The National Highway Traffic Safety Administration has launched an investigation of five recent Ford, Lincoln, and Mercury models. According to a bulletin posted to the agency's website (PDF), more than 500 owners have complained that these vehicles have lost power steering, and a few allege that the loss resulted in a collision.
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The investigation focuses on the 2010-2012 Ford Fusion and Fusion Hybrid, the 2010-2012 Lincoln MKZ and MKZ Hybrid, and the 2011 Mercury Milan. At the center of the probe sits Ford's Electric Power Assisted Steering system, about which NHTSA has received a total of 508 complaints. (Ford hasn't revealed how many complaints or warranty claims it's received about the component, though it has confirmed some field data that appears to give credence to the complaints filed with NHTSA.)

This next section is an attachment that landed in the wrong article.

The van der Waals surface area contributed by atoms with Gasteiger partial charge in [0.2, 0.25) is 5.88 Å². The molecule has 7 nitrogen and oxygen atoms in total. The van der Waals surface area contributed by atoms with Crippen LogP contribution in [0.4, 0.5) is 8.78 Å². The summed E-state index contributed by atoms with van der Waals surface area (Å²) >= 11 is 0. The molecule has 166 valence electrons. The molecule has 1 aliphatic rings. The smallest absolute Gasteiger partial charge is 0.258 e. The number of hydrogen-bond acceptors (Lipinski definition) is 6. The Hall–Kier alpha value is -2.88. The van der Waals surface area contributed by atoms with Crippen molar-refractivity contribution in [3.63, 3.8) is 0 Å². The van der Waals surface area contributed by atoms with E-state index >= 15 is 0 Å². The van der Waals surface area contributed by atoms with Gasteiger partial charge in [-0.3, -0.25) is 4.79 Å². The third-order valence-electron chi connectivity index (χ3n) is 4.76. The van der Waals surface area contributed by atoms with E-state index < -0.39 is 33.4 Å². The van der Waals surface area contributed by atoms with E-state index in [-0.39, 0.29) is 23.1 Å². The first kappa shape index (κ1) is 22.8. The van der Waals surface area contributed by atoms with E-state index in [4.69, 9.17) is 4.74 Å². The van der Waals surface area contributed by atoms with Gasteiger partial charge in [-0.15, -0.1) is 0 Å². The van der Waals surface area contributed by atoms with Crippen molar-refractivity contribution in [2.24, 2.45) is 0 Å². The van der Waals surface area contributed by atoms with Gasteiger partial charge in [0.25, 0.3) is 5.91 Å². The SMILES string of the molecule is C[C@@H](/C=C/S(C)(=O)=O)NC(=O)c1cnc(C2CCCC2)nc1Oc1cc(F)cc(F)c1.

Many owners told NHTSA that the loss of power steering in their vehicles was accompanied by a simultaneous warning message on the dashboard. Some owners were able to get rid of the warning light and reactivate the power steering system by turning off the vehicle and restarting it, although many others report that the condition persisted, even after restarting. Four complaints say that the loss of power steering resulted in a collision, though no injuries or fatalities have been reported.
If this investigation evolves into a full recall, it will affect roughly 938,000 vehicles registered in the U.S. For now, though, the probe is in NHTSA's Preliminary Evaluation phase, during which agency employees pore over data provided by consumers to draft a few hypotheses.
Should those hypotheses suggest that there's an underlying, persistent problem with the vehicles, the investigation will move on to phase two, the Engineering Analysis, when researchers will attempt to recreate the condition themselves. Depending on how those tests go, the probe could move to its final phase, a full recall.
We'll keep you posted as the investigation progresses.